|Posted by SheWillNotFall on July 21, 2012 at 8:30 AM||comments (0)|
Nobody expects anything like this to ever happen to them. Something like this never crosses their mind. Most people wouldn't even think of something that they've done since they were a year and a half years old to be taken away in the blink of an eye. You can't prepare for something like that.
My name is Nichole Sheridan and I am 18 years old. When I was just 13 years old, my entire world changed. Over the course of a week, my body basically shut down. I lost almost all feeling and strength that I had. After multiple short and extended stays in the hospital, hundreds of tests, MRI’s CAT scans, lumbar punctures, and guess after guess, it was concluded that I had Transverse Myelitis/Myelopathy.
I have played soccer for as long as I can remember. As soon as I could walk and kick a ball at the same time, I was on a team. My dream was actually to play soccer for my future high school’s team. I didn't have a specific position that I played, I was very versatile. Each and every year right before school started, my parents would sign me up at the city hall. It was short lived, but I am thankful for every second of it. Playing soccer for that short amount of time taught me many great values. One example of the values was teamwork and allowing others to step in and help me when needed. Also another example would be when the game was becoming difficult to keep your perseverance and determination on the goal.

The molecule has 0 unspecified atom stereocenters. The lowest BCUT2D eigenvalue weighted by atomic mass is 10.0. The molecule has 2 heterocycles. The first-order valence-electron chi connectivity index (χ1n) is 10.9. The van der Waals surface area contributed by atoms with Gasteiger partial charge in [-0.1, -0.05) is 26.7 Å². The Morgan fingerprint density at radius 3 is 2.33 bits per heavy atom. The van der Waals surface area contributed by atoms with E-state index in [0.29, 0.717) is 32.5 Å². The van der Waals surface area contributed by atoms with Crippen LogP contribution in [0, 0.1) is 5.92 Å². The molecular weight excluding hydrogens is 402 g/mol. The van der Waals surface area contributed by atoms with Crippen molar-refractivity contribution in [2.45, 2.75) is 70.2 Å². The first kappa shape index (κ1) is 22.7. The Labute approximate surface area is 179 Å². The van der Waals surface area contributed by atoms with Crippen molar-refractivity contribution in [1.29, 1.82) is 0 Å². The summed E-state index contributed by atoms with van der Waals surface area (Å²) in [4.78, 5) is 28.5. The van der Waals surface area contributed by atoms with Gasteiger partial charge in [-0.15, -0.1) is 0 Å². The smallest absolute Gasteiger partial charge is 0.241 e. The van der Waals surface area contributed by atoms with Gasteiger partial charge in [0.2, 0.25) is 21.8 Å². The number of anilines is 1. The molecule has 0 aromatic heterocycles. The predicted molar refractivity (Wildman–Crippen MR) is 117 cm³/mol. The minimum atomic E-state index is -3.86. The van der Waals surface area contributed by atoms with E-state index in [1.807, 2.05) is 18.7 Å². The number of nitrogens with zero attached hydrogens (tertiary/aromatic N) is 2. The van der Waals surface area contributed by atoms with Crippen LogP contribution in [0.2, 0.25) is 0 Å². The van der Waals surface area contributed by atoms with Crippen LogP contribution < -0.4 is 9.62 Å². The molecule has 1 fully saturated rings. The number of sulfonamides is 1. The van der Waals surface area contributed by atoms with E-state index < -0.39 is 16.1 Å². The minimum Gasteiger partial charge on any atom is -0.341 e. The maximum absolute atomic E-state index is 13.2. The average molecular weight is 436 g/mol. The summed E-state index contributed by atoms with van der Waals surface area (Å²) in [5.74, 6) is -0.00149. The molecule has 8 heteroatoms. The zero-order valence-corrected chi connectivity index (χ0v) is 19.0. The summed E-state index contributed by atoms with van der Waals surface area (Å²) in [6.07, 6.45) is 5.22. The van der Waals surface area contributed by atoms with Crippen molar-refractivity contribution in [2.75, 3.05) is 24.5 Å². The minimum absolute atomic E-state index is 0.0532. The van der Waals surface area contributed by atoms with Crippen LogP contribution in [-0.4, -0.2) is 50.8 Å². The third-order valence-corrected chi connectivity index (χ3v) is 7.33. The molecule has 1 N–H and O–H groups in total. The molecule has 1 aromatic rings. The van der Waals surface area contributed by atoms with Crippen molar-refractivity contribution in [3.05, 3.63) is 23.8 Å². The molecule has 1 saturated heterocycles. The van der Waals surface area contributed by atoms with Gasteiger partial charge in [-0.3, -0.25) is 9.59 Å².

When I first started out in high school, it was my first real test of confidence and perseverance. I had a lot of friends, but not many of them were in any of my classes, so I just kept to myself. People knew me as “the girl in the wheelchair”, or as my mom would say “the pretty girl in the wheelchair.” Before all this, I was outgoing. But I guess after this happened I kind of closed in on myself. I didn't even know who I was anymore.